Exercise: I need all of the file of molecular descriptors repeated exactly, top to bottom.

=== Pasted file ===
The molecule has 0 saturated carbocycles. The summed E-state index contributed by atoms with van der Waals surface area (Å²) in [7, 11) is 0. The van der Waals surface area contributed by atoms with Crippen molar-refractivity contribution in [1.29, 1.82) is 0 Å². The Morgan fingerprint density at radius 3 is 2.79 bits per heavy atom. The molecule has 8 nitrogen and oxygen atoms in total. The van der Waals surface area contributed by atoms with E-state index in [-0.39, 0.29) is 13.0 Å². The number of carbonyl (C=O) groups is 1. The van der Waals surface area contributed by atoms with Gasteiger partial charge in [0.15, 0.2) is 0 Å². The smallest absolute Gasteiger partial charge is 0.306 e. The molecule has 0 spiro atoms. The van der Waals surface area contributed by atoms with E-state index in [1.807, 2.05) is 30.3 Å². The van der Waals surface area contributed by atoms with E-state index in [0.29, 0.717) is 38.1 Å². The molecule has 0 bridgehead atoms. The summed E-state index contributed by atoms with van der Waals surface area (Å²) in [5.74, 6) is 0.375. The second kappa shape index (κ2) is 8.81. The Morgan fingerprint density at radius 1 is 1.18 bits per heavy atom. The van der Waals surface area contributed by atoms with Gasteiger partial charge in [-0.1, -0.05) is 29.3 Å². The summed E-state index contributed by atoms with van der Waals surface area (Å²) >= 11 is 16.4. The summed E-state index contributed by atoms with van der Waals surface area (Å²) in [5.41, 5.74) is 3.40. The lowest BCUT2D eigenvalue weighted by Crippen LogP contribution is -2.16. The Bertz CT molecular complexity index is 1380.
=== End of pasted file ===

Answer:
The molecule has 0 saturated carbocycles. The summed E-state index contributed by atoms with van der Waals surface area (Å²) in [7, 11) is 0. The van der Waals surface area contributed by atoms with Crippen molar-refractivity contribution in [1.29, 1.82) is 0 Å². The Morgan fingerprint density at radius 3 is 2.79 bits per heavy atom. The molecule has 8 nitrogen and oxygen atoms in total. The van der Waals surface area contributed by atoms with E-state index in [-0.39, 0.29) is 13.0 Å². The number of carbonyl (C=O) groups is 1. The van der Waals surface area contributed by atoms with Gasteiger partial charge in [0.15, 0.2) is 0 Å². The smallest absolute Gasteiger partial charge is 0.306 e. The molecule has 0 spiro atoms. The van der Waals surface area contributed by atoms with E-state index in [1.807, 2.05) is 30.3 Å². The van der Waals surface area contributed by atoms with E-state index in [0.29, 0.717) is 38.1 Å². The molecule has 0 bridgehead atoms. The summed E-state index contributed by atoms with van der Waals surface area (Å²) in [5.74, 6) is 0.375. The second kappa shape index (κ2) is 8.81. The Morgan fingerprint density at radius 1 is 1.18 bits per heavy atom. The van der Waals surface area contributed by atoms with Gasteiger partial charge in [-0.1, -0.05) is 29.3 Å². The summed E-state index contributed by atoms with van der Waals surface area (Å²) >= 11 is 16.4. The summed E-state index contributed by atoms with van der Waals surface area (Å²) in [5.41, 5.74) is 3.40. The lowest BCUT2D eigenvalue weighted by Crippen LogP contribution is -2.16. The Bertz CT molecular complexity index is 1380.